Let’s create a new world of decolonized and empowering digital norms – Ursula Owusu-Ekuful
The Global Standards Symposium (GSS) is a high-level forum for discussion and coordination open to members and non-members.
This year’s event, which will take place at the Geneva International Conference Center (CICG) in Geneva, Switzerland, on Monday, February 28, 2022, is organized by the Telecommunication Standardization Sector of the International Telecommunication Union and titled “International standards to enable digital transformation and achieve the Sustainable Development Goals (SDGs)”.
Hon. Ursula Owusu-Ekuful (MP), Ghana’s Minister of Communications and Digitalization, in her keynote address at the fourth GSS-20, stressed the need to unleash the full potential of digital transformation to achieve the Sustainable Development Goals (ODD).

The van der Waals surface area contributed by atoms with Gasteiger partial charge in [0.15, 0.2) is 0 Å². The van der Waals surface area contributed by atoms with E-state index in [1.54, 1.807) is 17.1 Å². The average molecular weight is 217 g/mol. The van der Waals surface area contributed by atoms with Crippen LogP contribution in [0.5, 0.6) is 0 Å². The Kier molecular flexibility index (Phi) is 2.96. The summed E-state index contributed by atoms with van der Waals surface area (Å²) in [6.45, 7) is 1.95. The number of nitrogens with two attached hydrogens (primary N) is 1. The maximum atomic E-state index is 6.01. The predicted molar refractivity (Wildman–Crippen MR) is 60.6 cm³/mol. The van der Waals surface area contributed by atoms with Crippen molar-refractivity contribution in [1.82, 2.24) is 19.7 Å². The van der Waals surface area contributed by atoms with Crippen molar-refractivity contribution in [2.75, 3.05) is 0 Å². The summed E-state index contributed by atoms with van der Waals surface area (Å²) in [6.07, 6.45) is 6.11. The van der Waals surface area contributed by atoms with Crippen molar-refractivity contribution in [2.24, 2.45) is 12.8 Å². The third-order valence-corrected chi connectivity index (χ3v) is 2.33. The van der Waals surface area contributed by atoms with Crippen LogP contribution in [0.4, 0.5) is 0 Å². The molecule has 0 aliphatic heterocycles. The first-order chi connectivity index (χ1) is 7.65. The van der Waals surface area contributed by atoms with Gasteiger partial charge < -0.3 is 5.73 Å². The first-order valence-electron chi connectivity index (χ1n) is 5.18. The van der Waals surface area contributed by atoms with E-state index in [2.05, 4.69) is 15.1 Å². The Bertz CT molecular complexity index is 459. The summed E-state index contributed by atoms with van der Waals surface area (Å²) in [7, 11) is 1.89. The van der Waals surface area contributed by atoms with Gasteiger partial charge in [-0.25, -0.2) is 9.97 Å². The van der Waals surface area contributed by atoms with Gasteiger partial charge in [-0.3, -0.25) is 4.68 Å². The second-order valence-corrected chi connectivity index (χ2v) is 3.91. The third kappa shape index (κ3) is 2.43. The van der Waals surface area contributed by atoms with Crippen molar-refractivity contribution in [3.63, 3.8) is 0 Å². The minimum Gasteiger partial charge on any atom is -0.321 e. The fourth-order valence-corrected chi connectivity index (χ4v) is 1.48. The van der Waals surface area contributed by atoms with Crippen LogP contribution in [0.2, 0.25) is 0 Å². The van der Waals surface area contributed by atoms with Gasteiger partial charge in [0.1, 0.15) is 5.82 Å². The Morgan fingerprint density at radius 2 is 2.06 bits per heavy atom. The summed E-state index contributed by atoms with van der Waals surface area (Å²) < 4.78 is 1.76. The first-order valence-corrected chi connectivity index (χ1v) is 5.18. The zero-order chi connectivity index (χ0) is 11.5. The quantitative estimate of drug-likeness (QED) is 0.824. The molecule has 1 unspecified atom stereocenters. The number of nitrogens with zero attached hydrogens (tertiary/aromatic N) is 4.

The Minister highlighted how essential digital tools have become in the unfolding new world and said that without digital technology, none of the SDGs can be effectively achieved.
For her, we are moving towards the realization that the digital world is essential and just as important as the physical world.
Emphasizing that “As technology continues to advance at a faster pace than politics and regulation and as the 2030 timeline for achieving the SDGs draws near, it is clear that the policymaking community standards doesn’t have the luxury of time.
The ITU and other SDOs gathered here may be doing their best, however, the timely production of standards to meet the changing needs of policy makers, regulators and the ICT market is an area that has been a little elusive.